If you’ve been busy watching the Olympics news on Twitter, you might have ran across another trending tweet stream @MarsCuriosityÂ has been trending over the weekend as the Mars Lander “tweeted” the details of its last few days in space preparing to land on Mars.
The Curiosity Mars Lander Â successfully touched down at approximately 12:14am central time Monday morning. At 12:32am central time, the lander tweeted its safe landing to over 600,000 followers. Â
Curiosity also has aroundÂ 147,000Â Facebook FansÂ cheering on its mission on Mars. Â That’s a pretty impressive online fan base for a robot that’s millions of miles away. Â Do you think @AstroRobonaut is wondering how @MarsCuriosity managed to more followers than he did?
I’m known at Schipul as the resident “Space Geek” but all of us were excited to hear about the safe landing, and we want to share our excitement for NASA’s incredible work with this Mars Lander mission.
Two Extraordinary Accomplishments for NASA!
Smooth Landing for MarsCuriosity
Landing a robot on Mars is no easy task and comes with the added challenge of a 14 minute communication delay. Â And NASA made it look so easy this morning when Curiosity Mars Lander touched down on the red planet’s soil. Â Curiosity is the first Mars lander since the Phoenix mission in 2008.
Curiosity is carrying some pretty advanced equipment to assist it with the mission objectives that includeÂ 17 cameras, an infrared lazer to vaporize small rocks, and x-ray vision plus many other advanced scientific equipment.
In the coming weeks, we’ll be getting more images and analysis of the Martian Landscape courtesy of Curiosity. Â The mission objectives for Curiosity include:
- Try to determine if there was ever life on Mars
- Study the Martian climate and geology of Mars
- Bring back data to help with planning a human mission to mars.
Watch the Mars Lander Curiosity Landing on NASA Television’s YouTube:
Social Media in Space
In addition to successfully sending this Super Robot to Mars, NASA should be commended for its successful use of social media marketing to help revitalized the organization’s PR and community awareness. Â In addition to MarsCuriosity’s astounding number of followers and fans, @NASA has over 2.5 million fans, has had its YouTube videos watched over 33 million times, and has photographs that you can’t find anyplace on Earth on the official NASA photographer Flickr.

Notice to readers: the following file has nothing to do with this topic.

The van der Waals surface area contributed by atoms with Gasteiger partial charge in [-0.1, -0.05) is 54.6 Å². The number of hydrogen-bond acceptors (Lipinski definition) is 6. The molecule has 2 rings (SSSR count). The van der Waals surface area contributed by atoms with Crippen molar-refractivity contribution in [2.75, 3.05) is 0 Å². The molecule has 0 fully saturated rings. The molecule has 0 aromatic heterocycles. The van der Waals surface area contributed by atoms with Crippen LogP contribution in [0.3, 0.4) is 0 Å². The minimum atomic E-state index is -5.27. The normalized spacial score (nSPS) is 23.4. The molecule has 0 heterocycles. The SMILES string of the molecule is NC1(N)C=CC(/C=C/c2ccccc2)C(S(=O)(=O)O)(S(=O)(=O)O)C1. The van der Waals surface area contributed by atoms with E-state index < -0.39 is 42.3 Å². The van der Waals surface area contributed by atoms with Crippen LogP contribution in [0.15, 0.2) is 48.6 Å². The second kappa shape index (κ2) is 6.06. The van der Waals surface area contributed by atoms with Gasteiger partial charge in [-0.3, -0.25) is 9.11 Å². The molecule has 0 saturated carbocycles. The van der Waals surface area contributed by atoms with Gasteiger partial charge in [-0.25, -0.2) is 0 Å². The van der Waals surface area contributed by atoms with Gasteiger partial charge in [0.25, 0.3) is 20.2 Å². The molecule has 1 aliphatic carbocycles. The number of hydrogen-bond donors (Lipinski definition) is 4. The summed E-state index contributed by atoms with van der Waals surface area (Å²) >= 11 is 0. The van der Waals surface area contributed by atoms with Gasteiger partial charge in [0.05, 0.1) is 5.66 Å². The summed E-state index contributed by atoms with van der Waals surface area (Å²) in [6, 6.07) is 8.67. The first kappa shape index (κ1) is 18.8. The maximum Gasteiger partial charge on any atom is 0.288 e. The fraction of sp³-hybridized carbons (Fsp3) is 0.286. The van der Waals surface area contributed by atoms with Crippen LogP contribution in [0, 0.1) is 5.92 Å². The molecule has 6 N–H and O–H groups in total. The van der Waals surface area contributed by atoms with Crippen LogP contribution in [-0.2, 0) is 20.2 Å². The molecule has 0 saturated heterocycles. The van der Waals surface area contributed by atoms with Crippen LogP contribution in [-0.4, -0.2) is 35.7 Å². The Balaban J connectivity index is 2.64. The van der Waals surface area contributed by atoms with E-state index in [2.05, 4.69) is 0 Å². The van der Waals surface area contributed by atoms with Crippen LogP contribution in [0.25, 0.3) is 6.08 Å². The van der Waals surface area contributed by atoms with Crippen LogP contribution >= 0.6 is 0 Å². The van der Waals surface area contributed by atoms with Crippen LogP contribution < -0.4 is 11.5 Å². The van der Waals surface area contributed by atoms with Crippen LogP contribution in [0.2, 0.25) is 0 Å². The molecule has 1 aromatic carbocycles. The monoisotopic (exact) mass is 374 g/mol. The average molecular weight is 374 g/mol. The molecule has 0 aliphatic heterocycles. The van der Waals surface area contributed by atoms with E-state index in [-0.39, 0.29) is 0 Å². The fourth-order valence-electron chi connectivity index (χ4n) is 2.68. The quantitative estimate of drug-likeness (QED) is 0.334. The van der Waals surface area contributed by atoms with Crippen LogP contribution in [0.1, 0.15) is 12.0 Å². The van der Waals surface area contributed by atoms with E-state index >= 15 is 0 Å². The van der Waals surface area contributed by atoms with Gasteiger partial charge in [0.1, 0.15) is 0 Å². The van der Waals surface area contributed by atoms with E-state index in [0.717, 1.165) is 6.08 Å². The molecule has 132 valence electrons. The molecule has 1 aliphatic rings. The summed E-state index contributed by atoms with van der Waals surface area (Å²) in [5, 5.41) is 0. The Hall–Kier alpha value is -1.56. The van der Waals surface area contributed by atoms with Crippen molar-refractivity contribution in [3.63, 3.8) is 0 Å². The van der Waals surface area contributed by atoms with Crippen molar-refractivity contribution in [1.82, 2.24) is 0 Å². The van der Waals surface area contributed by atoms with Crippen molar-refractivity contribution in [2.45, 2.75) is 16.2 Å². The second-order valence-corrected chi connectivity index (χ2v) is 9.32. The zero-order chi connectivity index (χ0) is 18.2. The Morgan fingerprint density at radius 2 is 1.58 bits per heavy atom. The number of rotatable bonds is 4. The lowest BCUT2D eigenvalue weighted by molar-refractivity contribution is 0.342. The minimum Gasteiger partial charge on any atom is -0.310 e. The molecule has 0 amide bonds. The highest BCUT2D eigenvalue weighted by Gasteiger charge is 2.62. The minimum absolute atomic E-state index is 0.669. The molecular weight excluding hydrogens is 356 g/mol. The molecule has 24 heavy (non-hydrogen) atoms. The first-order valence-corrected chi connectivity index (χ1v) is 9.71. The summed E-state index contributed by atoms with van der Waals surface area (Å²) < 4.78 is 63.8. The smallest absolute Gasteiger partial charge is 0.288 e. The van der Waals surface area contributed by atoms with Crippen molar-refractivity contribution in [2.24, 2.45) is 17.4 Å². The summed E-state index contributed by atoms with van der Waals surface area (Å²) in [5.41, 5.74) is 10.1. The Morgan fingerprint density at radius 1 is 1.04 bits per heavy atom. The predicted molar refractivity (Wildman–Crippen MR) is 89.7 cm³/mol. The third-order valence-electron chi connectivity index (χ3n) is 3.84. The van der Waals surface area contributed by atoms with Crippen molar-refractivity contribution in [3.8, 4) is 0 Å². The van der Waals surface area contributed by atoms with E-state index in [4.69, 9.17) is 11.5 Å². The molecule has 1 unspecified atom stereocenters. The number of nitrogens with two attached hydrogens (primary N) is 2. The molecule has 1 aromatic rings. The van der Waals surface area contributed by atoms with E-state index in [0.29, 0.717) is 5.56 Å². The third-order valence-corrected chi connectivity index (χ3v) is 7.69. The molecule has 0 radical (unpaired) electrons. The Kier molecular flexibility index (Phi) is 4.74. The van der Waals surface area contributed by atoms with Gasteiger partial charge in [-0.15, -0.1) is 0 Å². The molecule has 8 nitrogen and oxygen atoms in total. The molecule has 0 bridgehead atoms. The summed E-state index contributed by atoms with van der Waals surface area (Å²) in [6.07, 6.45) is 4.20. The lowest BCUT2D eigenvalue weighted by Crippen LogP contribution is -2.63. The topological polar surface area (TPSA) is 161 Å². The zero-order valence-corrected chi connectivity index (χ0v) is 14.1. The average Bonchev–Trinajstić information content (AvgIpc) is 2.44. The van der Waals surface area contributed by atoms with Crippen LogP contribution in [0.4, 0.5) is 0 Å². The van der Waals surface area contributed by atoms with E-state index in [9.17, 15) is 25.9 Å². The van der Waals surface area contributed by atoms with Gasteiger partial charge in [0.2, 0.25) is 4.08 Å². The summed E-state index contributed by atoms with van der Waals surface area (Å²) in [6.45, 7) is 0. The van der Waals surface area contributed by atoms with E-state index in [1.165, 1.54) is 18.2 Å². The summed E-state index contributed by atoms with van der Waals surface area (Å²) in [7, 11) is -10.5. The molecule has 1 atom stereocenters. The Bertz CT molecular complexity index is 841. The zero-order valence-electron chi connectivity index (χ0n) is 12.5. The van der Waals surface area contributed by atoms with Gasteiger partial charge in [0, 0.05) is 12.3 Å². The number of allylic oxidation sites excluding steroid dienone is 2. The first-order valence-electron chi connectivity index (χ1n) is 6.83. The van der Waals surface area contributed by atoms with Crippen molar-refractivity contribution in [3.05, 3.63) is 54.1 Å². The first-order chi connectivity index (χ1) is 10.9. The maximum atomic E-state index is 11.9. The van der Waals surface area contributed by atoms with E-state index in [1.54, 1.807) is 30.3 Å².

NASA has used social media to grow a huge following of space enthusiasts and has integrated social media throughout their website and other media outlets. Â If you head over to NASA’s Social Media Connect PageÂ Â you’ll find hundreds of accounts for various projects and NASA employees across a dozen different social platforms including Google, Twitter, Facebook, Flickr, Youtube, and more.
If you’re struggle with managing your organization’s social media marketing and staying on top of what’s being said about you and by whom on the internet, you might take a cue from what the digital media team at NASA is doing because they are doing it right.
Learn More about NASA and Social Media
NASA at the Houston Social Media Breakfast Club August 31st, 2012
Learn how NASA turned reluctant employees into social media stars to enable NASA to expand its digital marketing efforts on August 31st at the Houston Social Media Breakfast Club.
Amiko Kauderer, NASA’s Social Media Lead and Web Manager at the Johnson Space Center, will share her strategy to engage employees to become active social media users to build your brand, balance employee participation with management concerns, and more… (we’re hoping she might tell us who is behind @MarsCuriosity’s twitter persona). Â Amiko has over 14 years of experience in digital marketing and communications, and among her many responsibilities at NASA, she manages multiple NASA social media accounts, including the @NASA_Johnson twitter account and teaches the astronauts how to tweet.
RSVP for the Social Media Breakfast Club’s August 31st event online at:Â https://www.facebook.com/events/399530253444671/
Â NASA Johnson Space Center Hosts Ragan Conference
Mars Lander Curiosity took several images upon landing and my favorite is the one with the lander’s shadow in the image:
Good luck, Curiosity! We are excited to see what you’ll send us next.